But when we substitute the simple word of Christ with a pursuit of simplicity for its own sake, we will drift away from the gospel and its demands. A commitment to love God and love neighbor may often draw us into situations that add complexity to our lives. Your predictable schedule may be overthrown for several days because a friend is desperate need, your impeccably organized home and garage may need to be filled with supplies for a coming mission trip, and a pressing spiritual problem may require some hard thinking and theological study. But whatever the case, our submission to the word of Christ will always prove far more satisfying than a pursuit of a life free of complexities. It’s just that simple.

 Photo Credit: Katie Brady

9 thoughts on “The Idol of Simplicity

  1. While I think you have a valid point, I can’t help but think that you don’t have a clear concept of what it means to minimalize – the definition that I’ve often heard is the practice of getting rid of the extras in our life to focus on what really matters. The idea is to decide what your goals are, and focus on pursuing them, instead of letting you life become bogged down by a serious of “busy nothings”. As Christians, the one thing we must treasure above all is Christ. If He is our life goal, everything we do must reflect him and his heart. So we pare out meaningless acts and time wasters, in order to spend our time pursuing him. I think that the minimalist movement can be a way to witness to people – because unless you’re life is built on The Rock, you will be unhappy, no matter how much junk you get rid of in your life. As christian minimalists, we can preach that Christ is more than any earthly possessions can be.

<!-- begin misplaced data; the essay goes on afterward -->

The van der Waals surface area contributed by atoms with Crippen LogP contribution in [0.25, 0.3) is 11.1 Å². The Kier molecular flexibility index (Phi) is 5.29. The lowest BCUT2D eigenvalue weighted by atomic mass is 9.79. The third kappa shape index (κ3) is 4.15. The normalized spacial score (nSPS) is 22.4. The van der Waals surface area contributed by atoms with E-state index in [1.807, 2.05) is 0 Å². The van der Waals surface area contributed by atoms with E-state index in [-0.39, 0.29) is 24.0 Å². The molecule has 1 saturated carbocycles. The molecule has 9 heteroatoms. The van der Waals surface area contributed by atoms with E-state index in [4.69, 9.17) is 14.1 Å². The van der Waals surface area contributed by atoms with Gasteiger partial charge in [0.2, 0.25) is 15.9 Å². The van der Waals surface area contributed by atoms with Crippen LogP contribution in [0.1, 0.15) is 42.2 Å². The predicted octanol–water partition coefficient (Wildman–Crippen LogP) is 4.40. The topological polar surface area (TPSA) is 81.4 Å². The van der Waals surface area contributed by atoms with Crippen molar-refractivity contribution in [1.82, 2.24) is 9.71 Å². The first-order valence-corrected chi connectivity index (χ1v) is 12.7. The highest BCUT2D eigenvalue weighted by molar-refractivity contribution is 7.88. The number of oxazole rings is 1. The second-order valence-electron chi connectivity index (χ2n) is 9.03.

1. Abby,

      Thank you for your comments. As I thought about and did some research on this topic, I ran across some blogs and websites that define minimalism in the way you do above. One website sought to draw a distinction between minimalism and simplicity, again defining minimalism the way you. I think you are correct: there are several “minimalists,” Christian or otherwise, who seek to rid their life of all the “non-importants” in order to focus on what “really matters.” In the articles I read, often the renewed focus is on relationships and helping others. I especially appreciate how you tie in “minimalism” with our pursuit of Christ and evangelism. I think it would have been helpful in my article to include the notion that unless one knows Christ, a person will be unhappy no matter how much they pare down their life. This is an excellent point.

      But the renewed focus for minimalists is not always on relationships and on what “really matters.” I watched an interview with a young man who had stripped his life of nearly everything so that he could focus on outdoor pursuits. He was a minimalist, but he was living selfishly. He was now focusing all of his energy on what really mattered…to him.

      I agree that given the right motivations, Christians should pare down their life in order to focus on Christ and on obedience to his Word. There is much in our lives that distracts us from the simplicity and purity of devotion to Christ. But my argument in this article is that minimalism is not enough, nor should it be equated with obedience to Christ or reliable a gauge of it.

      In the original draft of this article I included a section where I pondered the possibility that having more possessions or a larger house, etc. may be pursued out of obedience to Christ. In other words, we may need to sacrifice our desire for minimalism for the sake of serving others with what we have. When we rid our lives of most of our possessions, it may be in obedience to Jesus, or it may be selfish, because in our desire to “live simple,” we now have nothing to share with those in need. Obedience to Christ may call us to get rid of a lot of our stuff and get a smaller home and sell our car, etc. Or, those things may be pursued in disobedience to Christ because we are merely crafting a clutter-free life out of desire for comfort.